Twenty years ago I accidentally discovered my own great-grandmother’s matzeva (tombstone) in a small cemetery in Kezmarok, Slovakia, a town by then devoid of living Jews. This astounding discovery spurred me to examine thousands of other abandoned, unvisited, ignored, and forgotten matzevot all over Europe in the hope that others like myself would benefit from my help in locating the graves of their ancestors.
As a former software engineer in aerospace, I found it useful to begin my analysis of each matzeva by using an analytical tool to understand the factors that affected its creation, even before attempting to decipher its inscriptions. The tool that I use is known as a functional (or activity) model and was based on a specific analytical tool adopted by the United States Air Force for the design and manufacture of aircraft.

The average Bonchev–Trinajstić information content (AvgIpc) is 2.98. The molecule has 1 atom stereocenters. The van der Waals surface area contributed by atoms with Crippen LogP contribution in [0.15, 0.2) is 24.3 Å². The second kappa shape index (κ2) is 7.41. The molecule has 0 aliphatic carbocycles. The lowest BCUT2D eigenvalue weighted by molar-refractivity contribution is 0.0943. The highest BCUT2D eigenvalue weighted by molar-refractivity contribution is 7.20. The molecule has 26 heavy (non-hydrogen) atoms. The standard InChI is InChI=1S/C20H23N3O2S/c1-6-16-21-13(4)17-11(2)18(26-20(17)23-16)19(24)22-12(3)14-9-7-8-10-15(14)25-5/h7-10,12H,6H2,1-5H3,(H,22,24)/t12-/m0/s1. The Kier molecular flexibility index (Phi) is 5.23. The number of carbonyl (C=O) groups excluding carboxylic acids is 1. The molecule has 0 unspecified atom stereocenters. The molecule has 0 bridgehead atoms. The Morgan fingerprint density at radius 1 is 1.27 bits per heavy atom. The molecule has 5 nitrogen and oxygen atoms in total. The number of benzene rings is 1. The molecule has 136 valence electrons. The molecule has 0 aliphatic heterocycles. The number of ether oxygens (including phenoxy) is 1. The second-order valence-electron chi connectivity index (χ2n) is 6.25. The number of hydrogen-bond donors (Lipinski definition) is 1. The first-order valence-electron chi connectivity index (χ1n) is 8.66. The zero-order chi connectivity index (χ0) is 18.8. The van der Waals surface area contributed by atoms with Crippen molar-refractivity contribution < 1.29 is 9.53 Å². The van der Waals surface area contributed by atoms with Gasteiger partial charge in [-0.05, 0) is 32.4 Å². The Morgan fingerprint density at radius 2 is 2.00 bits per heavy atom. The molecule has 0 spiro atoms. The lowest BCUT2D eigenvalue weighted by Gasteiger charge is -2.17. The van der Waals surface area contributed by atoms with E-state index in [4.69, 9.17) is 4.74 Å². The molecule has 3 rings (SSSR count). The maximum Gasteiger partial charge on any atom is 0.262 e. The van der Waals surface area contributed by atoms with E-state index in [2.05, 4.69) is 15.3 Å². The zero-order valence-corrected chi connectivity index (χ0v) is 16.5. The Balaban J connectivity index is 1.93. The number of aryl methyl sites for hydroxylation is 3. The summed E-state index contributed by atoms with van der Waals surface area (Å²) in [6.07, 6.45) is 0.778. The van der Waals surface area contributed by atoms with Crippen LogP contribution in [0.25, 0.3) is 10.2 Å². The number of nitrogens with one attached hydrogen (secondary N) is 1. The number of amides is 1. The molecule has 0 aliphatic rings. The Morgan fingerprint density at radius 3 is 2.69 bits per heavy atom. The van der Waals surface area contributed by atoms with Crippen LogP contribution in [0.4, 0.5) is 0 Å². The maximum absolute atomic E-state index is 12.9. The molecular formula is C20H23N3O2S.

A functional model such to this one can be used to understand the design and creation of any artifact of genealogical interest — including a tombstone!
A Modeling Technique, IDEF0
The US Air Force modeling system that I adapted is commonly known as the “ICAM Definition for Function Modeling” (IDEF0). The system used not only by the Air Force but by industry in general to model the decisions, actions, and activities of an organization or system. See https://en.wikipedia.org/wiki/IDEF0
As shown in Figure 1, the standard Functional Model contains five main concepts:
Function or activity: the object or outcome which is to be created. For the aircraft industry, at the highest level, the function would be to “Produce an Aircraft”; for our present purposes: “Produce a Matzeva.”